Archive for July 10, 2010

Death in Rothbury

Posted in Biographical with tags , , , on July 10, 2010 by telescoper

After a restless, uncomfortable night I woke up this morning as usual to the 7am BBC News on Radio 3. The lead item was the death  of Raoul Moat by his own hand in the small Northumberland town of Rothbury. Moat was released from Durham prison last week, and proceeded to Birtley where he shot his ex-girlfriend and her new boyfriend, killing him and wounding her. He then made his way north to Newcastle where he shot an unarmed police officer, carried on to Seaton Delaval on the coast where he held up a chip shop, and eventually wound up in Rothbury early this week. The small town and its environs were flooded with armed police but they didn’t find Moat until last night. After a long standoff, Moat eventually shot himself apparently with a sawn-off shotgun.

I don’t mind admitting that this story has unsettled me on several levels, which is why I’m writing about it here. I’ve found doing this blog quite cathartic on some past occasions and hope it will do the same job again now.

I suppose the first thing to explain is that I was born in Newcastle. Although I haven’t lived in the North-East for a long time, I know many the places that feature in the Raoul Moat Saga pretty well. For example, Moat’s attack on the police officer in the Denton area of Newcastle was just a matter of yards from where I used to get the bus to school when I was a kid, although the location has changed quite a lot since then; the incident happened at the junction of the A69 and the A1 western bypass (which hadn’t been built when I lived there). That spot is only a half a mile or so from where my mother lives now. I never imagined  such a familiar and friendly  place would appear on the BBC News as the scene of a shooting!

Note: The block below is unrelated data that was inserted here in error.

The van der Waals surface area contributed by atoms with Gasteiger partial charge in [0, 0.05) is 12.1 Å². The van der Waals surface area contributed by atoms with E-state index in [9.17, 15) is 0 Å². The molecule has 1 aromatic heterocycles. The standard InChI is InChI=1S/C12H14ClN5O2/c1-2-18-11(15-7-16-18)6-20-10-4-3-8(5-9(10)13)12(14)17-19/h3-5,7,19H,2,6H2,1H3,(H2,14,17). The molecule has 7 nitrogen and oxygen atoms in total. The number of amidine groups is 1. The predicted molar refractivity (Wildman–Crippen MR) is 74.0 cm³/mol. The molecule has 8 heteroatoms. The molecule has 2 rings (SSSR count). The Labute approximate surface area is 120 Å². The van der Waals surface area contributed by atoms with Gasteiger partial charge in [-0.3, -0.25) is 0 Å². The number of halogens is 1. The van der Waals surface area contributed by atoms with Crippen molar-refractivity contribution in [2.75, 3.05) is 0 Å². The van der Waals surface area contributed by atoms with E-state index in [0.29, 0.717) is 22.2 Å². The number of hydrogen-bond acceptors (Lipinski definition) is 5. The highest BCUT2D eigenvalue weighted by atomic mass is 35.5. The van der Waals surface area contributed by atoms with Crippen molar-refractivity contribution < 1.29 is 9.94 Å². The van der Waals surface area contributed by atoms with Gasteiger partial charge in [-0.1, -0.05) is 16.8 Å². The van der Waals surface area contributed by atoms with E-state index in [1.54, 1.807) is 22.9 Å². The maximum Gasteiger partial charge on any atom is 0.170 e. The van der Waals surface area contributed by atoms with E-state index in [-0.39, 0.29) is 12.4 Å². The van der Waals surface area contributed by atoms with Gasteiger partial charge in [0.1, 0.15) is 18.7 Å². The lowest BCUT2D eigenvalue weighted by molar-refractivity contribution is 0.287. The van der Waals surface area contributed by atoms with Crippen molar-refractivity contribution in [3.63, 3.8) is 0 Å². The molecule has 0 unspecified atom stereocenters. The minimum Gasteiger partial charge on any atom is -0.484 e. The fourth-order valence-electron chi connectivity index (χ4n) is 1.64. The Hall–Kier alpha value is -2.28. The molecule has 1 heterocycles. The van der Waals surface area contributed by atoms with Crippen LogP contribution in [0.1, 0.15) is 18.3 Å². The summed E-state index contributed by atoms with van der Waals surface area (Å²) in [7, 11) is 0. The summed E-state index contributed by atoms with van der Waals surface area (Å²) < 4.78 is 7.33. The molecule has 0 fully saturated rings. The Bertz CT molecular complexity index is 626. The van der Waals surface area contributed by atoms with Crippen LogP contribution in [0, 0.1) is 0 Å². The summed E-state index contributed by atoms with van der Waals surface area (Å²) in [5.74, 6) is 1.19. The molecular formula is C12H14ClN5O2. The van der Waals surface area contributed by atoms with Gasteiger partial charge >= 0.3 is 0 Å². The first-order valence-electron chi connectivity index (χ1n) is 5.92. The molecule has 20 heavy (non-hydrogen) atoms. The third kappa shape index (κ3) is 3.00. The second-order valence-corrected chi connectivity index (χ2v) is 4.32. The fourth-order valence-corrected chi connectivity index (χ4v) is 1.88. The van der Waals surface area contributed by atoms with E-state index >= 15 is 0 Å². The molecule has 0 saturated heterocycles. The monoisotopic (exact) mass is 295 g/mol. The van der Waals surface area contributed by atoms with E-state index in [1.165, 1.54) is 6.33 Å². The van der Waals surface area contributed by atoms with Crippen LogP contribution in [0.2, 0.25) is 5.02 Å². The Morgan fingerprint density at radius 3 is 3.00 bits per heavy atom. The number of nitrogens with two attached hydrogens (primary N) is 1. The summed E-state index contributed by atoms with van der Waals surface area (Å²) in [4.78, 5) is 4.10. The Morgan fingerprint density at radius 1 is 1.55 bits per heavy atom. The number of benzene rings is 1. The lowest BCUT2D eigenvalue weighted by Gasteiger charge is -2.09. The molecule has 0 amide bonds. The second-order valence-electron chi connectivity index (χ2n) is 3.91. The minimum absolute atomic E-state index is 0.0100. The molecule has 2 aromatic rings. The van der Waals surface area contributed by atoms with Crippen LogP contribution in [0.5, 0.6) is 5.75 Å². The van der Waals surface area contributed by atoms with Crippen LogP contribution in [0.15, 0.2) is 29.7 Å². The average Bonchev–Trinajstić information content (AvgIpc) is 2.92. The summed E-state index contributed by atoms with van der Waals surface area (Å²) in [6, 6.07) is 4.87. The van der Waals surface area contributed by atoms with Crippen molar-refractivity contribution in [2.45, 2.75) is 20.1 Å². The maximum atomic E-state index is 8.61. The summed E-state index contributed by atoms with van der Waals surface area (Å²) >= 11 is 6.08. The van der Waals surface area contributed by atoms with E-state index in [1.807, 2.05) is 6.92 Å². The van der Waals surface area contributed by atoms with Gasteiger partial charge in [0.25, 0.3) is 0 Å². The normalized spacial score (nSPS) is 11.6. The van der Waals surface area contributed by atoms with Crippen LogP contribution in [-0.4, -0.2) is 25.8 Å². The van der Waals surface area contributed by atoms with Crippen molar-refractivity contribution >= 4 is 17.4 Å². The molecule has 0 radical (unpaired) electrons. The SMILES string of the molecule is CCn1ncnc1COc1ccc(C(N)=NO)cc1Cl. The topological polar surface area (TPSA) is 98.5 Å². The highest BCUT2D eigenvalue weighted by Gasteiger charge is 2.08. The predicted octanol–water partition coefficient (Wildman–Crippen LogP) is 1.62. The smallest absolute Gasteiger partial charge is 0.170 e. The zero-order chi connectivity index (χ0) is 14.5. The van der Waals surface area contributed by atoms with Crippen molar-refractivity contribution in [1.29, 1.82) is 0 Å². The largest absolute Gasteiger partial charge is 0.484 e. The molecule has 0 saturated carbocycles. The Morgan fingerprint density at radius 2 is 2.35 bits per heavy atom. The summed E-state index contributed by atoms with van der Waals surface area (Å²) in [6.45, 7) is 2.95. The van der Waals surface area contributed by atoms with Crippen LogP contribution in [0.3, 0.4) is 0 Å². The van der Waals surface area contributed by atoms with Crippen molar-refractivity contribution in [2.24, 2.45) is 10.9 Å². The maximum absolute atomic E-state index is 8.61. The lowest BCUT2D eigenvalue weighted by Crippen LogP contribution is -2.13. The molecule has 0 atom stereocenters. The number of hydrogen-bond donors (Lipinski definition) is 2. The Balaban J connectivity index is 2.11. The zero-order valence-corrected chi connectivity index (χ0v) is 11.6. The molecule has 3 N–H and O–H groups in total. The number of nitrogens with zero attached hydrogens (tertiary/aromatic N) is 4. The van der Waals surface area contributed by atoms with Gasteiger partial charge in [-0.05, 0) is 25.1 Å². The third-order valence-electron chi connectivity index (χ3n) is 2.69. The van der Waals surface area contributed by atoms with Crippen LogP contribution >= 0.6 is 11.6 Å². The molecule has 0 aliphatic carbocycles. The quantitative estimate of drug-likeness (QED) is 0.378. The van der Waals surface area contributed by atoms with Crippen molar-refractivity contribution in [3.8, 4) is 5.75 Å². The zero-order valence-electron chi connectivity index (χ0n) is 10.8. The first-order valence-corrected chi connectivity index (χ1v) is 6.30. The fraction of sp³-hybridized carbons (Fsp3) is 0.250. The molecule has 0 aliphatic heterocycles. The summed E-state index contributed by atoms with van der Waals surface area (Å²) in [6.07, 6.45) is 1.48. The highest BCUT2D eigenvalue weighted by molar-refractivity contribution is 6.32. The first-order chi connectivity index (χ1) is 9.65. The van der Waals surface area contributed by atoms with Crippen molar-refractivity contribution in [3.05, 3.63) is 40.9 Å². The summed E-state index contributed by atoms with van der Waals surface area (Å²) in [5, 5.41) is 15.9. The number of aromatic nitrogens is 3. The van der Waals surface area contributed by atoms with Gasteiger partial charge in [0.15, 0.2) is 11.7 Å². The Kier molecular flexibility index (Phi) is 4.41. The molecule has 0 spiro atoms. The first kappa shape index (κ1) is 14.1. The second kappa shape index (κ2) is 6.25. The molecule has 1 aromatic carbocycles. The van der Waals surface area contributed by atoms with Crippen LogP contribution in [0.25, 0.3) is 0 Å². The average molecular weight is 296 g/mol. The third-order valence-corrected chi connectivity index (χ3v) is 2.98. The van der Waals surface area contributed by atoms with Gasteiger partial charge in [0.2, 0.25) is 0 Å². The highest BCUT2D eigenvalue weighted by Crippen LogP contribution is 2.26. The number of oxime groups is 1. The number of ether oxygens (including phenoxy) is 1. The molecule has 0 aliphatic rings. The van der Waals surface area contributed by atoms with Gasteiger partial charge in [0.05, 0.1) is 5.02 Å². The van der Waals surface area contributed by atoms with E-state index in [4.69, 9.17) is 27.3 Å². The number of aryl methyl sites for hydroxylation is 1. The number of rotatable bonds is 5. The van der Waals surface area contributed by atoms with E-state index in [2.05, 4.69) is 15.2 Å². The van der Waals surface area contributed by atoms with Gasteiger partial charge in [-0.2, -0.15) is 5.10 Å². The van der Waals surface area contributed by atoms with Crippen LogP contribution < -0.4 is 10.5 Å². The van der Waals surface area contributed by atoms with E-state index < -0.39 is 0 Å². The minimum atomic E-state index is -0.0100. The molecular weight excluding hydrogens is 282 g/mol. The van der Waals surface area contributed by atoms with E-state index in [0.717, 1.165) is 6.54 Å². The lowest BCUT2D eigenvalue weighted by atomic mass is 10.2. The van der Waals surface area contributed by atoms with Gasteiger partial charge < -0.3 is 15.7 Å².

Rothbury too is a place I remember well. When I was very little we never travelled far for our holidays – we couldn’t afford to – but the upside of that was that I got to know some of the beautiful places on our doorstop. Few people know how beautiful Northumberland really is, in fact, even those that live there. Rothbury is a place that features in some of my earliest memories as a child, especially  the River Coquet with its stepping-stones. That’s exactly where the last acts of this tragedy were played out in the early hours of this morning.

The thing is that as I’ve got older I’ve, for some reason, started to regard such childhood memories as especially precious. I often think of certain places in Northumberland  – such as Bamburgh, Warkworth, and Seahouses  – because they remind me of a much simpler time, before the world got complicated. Rothbury used to be among them. Now I realise I’ll never be able to think of paddling in the river there without also thinking of Raoul Moat. The place has changed forever. The Rothbury of my mind is now dead.

When I got home from the pub last night, at about 8 o’clock, I happened to glance at the News and it was obvious something serious was happening and the police had almost certainly found their man. I sat glued to the TV screen as the press went into overdrive. The coverage varied from intrusive to comical to downright ghoulish as they made  a minimum of real news go a very long way diluted with speculation and innuendo. I had a look at Twitter too, but there the feeding frenzy was even worse and the pondlife that contributed to it even more loathsome. Things like this bring out the worst in some people, and the worst of the worst is often to be found on the internet.